Posted: Nov. 8, 2007
By Celia Cohen
There appeared to be no way for the Republicans to put a smiley face on what happened to them in the special election Saturday, when they were walloped by Bruce Ennis and the Democrats for a state Senate seat.
Joanne Christian and the Republicans were swatted away by a Democratic organization built largely by party leaders, legislators and labor unions. It was such a juggernaut, winning by 2-1, that the effort satisfied John Daniello, the Democrats' chronically critical state chair, and even left the Republicans impressed.
The Democrats' operation was so effective that the Republicans decided they had a reason to like it. Maybe they could salvage something positive from their rout, after all.
The Republicans looked ahead to the election for Delaware's next governor, now a year away, when they expect Alan Levin of Happy Harry's fame to be their candidate against either Lt. Gov. John Carney or Treasurer Jack Markell, rivals for the Democratic nomination.
The Republicans are coming up on the 20th anniversary of the last time they elected a governor, and the state's voting trends and registration are against them in 2008.
It is no secret the Republicans think they have a better chance of a political turnaround by running against Carney. They have vowed to make voters think "Minner" is his first name, lashing him to the governor whose approval rating sagged to a mediocre 42 percent in a poll by Fairleigh Dickson University last month.
That measure of gubernatorial (dis)approval was recorded even before the alarm level went up on the Indian River bridge and the state's Finance Department, a pristine source of precision and pride for a generation of governors, was tarred by a theft scandal.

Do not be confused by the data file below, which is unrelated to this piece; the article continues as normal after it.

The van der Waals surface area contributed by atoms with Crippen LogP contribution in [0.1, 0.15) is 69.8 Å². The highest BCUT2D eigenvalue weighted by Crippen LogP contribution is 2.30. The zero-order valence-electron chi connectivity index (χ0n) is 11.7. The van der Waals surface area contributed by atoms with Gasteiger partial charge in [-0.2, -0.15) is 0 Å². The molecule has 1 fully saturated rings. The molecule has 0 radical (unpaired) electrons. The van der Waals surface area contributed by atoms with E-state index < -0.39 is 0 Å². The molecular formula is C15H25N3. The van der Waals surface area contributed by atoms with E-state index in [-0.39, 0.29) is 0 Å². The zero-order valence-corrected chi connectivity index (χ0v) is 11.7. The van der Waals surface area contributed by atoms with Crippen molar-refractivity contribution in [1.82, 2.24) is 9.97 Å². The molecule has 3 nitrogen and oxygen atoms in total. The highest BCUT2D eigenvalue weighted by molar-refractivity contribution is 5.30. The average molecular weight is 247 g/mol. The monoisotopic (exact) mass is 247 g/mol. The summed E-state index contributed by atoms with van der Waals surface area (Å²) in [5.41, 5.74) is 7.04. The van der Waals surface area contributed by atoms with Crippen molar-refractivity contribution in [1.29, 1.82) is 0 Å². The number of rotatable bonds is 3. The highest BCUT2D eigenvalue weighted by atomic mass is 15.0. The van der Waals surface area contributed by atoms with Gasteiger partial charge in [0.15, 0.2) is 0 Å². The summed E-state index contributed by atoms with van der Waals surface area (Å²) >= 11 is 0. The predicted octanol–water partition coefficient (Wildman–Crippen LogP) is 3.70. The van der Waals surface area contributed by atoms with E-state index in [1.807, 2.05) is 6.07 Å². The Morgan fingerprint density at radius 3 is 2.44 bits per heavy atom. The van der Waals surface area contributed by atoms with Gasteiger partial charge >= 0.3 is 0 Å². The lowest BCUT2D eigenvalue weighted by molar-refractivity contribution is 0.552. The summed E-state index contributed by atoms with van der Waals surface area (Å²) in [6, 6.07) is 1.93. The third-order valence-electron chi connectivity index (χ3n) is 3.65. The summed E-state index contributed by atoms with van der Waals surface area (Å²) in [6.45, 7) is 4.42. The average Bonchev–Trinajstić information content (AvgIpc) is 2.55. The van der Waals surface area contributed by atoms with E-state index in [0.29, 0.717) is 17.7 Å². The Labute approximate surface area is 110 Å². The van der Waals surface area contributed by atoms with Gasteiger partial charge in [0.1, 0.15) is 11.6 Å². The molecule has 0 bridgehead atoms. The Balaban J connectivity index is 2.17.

The Republicans also believe that Markell's voters, if he loses a primary, would be more likely to switch to Levin, because the two share a pro-business, entrepreneurial background. They regard Carney's voters, if he loses, as yellow-dog Democrats who would not desert to a Republican.
Carney has sewn up a slew of endorsements from party insiders, including the governor, all but two of the 13 Democratic state senators, with Ennis among them, and two-thirds of the Democratic state representatives.
The Republicans would like it just fine if all those individual endorsements for Carney became one big party endorsement, and the crack Democratic organization that carried the special election for Ennis lurched back to life for Carney in a primary against Markell.
For the Republicans, that fearsome Democratic organization gives the truth to the saying, the enemy of my enemy is my friend.
Markell is having none of it. "They should see the kind of organization I'm going to have out there," he said cheerily, "and I was pleased to be part of that organization. My staff, my volunteers and I were out there for Senator Ennis."
# # #
Pete du Pont, the Republican ex-governor, used to say that a candidate needed three people behind him -- a driver, a scheduler and a tough son-of-a-gun designated to say no.
Watch out for those drivers. They tend to last.
Larry Windley, who got into politics 25 years ago as a college student driving for Democrat Tom Carper in his first congressional race, was named the new state director for Carper -- a post that makes Windley the chief aide based in Delaware for Carper's Senate office.
Windley worked off and on for Carper in various roles, including an appointment as assistant secretary of state when Carper was the governor. He replaces Brian Bushweller, who retired.
Windley is not the only member of the driving fraternity to stick around.
Alan Levin's first political job was driving for Bill Roth, the Republican senator. It was an assignment that also meant driving Roth's shedding and slobbering St. Bernard.
After coping with the dog, Levin should be fine running for governor, because it is hard to think of anything that would be messier along the way -- not even shaking hands at one of those campaign crab feasts with people who have eaten too many crabs with not enough napkins.
Jeff Dayton, who is the state director for Republican Congressman Mike Castle, got his start in politics as the driver when Castle ran for lieutenant governor in his first statewide race.
Castle was so fidgety, though, that sometimes he let Dayton drive and sometimes he drove himself. Come to think of it, Castle never minded being his own tough son-of-a-gun to say no, either.